New mothers need proper care and support to deal with postpartum depression

Support and care are keys to their mental and physical well-being. Illustraton: Nikitha R

Becoming a mother is one of the most anticipated and cherished moments in the lives of several women. However, instead of being exhilarated after the delivery, some mothers experience a sense of depression. They start to withdraw, develop troubled patterns of eating and sleeping, experience frequent mood swings, overrun by negative thoughts, are pitted in a constant state of anxiety and are often found crying. There is a complete lack of motivation and energy. That is how postpartum depression (PPD) mostly is.

The first six weeks after delivery is known as postpartum and it is during this time that the mother slowly adjusts to the new life. What is more commonly seen, according to Dr. Mathangi Anand, consultant obstetrician, and gynaecologist working in Vijayalakshmi Medical Centre, Ernakulam is the postpartum blues. They are milder compared to PPD and tend to cease quicker. "What these mothers need is care. They have gone through a great change and what is crucial for them is support," adds Dr. Mathangi.

Causes of postpartum depression

During pregnancy and after delivery, mothers undergo drastic hormonal changes which is the root cause of PPD. Other causes of PPD are heavily dependent on the environment that surrounds the mother. There are several psychological and physiological changes that the mother undergoes after pregnancy.

"There are several difficulties that come along with raising a child and you see that a lot of mothers might not be able to produce enough milk for their infant all the time, especially, if they have given birth to twins or so. This is quite natural but they either get blamed for it or end up feeling guilty," notes Dr. Mathangi and adds it is one of the most discussed reasons for new mothers' mental health.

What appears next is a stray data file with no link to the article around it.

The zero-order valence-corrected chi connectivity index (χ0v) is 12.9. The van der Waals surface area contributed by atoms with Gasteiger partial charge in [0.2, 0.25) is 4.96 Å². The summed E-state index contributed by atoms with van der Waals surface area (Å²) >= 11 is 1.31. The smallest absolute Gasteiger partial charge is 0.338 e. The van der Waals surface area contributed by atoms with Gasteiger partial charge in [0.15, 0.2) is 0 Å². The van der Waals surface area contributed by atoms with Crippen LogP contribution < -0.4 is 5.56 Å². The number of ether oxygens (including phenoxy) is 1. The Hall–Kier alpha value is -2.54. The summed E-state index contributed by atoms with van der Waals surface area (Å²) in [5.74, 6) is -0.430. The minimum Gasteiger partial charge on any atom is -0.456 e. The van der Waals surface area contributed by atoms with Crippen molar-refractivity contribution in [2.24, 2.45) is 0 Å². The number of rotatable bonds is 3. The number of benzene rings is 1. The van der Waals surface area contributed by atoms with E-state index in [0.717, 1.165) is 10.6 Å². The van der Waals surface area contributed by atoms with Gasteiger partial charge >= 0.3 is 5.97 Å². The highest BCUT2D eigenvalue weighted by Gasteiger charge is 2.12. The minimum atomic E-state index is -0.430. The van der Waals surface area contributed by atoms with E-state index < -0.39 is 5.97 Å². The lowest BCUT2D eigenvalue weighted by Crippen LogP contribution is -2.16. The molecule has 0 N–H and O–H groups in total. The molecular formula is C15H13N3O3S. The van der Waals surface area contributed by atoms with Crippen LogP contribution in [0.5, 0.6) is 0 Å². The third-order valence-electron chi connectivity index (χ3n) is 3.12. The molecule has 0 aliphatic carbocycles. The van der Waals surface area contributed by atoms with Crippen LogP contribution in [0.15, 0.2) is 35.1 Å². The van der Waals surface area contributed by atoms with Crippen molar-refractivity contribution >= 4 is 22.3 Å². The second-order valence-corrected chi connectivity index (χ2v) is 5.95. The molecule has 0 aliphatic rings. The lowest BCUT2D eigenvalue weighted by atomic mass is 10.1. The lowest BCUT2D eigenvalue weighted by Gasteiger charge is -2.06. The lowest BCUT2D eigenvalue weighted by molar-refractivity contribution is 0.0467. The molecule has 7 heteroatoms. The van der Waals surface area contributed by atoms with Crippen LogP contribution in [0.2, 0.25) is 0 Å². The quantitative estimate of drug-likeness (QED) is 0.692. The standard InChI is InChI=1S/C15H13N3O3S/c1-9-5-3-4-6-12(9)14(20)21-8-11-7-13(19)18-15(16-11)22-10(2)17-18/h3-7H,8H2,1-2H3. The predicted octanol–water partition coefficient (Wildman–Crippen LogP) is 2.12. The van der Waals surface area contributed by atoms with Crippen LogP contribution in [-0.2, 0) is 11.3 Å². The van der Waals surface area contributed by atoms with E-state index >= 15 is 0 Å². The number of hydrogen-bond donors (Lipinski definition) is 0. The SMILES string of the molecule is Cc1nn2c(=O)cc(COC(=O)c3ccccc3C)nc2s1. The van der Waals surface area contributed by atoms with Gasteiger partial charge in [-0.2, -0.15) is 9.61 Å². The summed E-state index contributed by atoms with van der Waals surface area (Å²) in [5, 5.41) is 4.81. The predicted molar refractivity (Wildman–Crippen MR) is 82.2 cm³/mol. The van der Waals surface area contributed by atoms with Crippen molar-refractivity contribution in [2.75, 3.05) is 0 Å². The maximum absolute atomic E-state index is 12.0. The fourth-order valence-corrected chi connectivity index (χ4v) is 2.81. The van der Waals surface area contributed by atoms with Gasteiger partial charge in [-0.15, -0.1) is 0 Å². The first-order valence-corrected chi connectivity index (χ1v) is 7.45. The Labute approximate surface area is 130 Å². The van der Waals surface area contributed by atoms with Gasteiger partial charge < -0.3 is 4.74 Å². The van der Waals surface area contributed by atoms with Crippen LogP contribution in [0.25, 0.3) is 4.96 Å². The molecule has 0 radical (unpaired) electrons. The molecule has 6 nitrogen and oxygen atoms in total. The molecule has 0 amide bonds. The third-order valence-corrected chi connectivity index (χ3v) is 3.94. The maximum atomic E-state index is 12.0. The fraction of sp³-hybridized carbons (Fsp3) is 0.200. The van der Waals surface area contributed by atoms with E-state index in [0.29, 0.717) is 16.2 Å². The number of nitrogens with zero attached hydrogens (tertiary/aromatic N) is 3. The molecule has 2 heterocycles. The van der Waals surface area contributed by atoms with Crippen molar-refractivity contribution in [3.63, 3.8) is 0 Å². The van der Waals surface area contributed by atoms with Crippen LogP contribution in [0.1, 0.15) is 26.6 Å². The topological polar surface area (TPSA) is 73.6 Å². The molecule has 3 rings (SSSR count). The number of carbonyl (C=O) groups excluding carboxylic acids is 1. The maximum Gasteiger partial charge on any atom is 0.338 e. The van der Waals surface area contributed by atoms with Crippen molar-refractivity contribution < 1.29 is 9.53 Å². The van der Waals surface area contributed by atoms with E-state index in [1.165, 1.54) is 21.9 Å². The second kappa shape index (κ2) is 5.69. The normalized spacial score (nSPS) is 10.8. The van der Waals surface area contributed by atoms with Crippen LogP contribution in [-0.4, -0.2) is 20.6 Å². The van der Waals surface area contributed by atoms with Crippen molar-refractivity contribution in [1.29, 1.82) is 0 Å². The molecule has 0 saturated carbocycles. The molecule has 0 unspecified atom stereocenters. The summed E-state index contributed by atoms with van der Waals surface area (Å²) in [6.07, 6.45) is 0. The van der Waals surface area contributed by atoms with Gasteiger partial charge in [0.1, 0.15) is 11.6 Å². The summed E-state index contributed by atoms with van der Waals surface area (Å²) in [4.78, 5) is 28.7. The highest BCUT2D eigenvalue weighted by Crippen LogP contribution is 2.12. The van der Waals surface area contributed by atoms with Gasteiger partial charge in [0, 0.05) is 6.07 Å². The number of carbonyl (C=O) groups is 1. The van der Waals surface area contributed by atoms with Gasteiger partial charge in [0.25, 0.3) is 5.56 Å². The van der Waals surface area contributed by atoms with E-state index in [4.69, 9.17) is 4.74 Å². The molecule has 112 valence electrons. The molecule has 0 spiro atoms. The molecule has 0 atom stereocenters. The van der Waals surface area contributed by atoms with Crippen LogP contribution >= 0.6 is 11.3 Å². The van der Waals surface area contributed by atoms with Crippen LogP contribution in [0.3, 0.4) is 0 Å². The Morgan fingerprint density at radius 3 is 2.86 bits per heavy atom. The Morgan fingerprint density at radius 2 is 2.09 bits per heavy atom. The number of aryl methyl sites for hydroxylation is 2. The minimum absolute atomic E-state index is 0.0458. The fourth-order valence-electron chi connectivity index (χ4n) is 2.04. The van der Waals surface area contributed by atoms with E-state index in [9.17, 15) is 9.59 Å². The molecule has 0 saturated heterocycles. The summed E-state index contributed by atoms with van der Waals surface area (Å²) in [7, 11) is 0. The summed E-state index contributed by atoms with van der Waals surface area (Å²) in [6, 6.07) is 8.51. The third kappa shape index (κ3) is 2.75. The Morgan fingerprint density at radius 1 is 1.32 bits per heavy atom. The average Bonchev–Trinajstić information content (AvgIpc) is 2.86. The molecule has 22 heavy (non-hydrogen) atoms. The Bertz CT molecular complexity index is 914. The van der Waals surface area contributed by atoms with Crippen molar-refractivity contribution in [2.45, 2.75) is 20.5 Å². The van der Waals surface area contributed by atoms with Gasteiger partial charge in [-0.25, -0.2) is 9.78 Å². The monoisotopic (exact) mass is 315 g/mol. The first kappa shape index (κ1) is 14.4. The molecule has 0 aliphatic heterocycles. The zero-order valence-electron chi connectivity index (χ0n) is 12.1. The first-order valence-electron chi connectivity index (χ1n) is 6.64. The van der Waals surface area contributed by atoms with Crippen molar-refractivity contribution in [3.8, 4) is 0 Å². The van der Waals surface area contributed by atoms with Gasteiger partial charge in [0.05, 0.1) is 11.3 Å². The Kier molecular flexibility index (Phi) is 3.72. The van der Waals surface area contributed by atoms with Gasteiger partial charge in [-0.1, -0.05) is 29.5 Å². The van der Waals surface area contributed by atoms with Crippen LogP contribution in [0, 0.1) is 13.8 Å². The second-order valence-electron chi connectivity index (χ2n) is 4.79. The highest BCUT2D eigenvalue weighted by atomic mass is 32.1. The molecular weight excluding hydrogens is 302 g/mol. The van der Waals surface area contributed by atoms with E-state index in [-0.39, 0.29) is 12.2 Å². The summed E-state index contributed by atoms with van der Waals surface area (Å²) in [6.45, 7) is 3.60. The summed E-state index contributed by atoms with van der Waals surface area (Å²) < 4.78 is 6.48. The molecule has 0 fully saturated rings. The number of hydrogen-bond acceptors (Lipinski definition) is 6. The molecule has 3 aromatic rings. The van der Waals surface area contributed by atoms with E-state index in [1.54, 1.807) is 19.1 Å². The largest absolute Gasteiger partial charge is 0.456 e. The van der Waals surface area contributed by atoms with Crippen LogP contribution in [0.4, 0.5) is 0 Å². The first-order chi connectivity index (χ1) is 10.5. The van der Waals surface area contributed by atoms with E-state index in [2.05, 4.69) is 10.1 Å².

With the birth of a child, a parent is also born. New mothers are often bombarded with advice, rules, and restrictions as to how to take care of themselves and their infant. Dr. Mathangi also points out "Mothers are told to do this and that, not to go there, what to eat and what not. They tend to be criticised for every little thing. This can cause a lot of psychological disturbance for the mother."

How to face postpartum depression

From waking up in the middle of the night to care for their child to having no time to themselves - these mothers might already be experiencing mental turmoil. Facing such constant judgments can be quite taxing on their well-being. Dr. Mathangi says that what they need is nothing other than tender loving care.

What mothers who are going through PPD need the most is care - avoid blaming them, avoid making them feel guilty, understand their struggle, give them time to rest and heal, share tasks of handling a newborn and so on. Dr. Mathangi provides insight into how a mother feels by saying, "She might be thinking that she is the only one staying up, making adjustments, compromising, and things like that. Sometimes staying up with her is all that the spouse needs to do to make her feel better."

Mothers usually get back on their feet after the first six weeks and after a maximum of one to two months. Providing support and comfort to new mothers who are struggling with PPD till they can get back to normal is the best thing one can do for them. Dr. Mathangi emphasizes that "in severe cases of violence, hallucinations and suicidal tendencies known as postpartum psychosis, proper treatment and medication are required," but in most other cases, support and care are the key to their mental and physical well-being.

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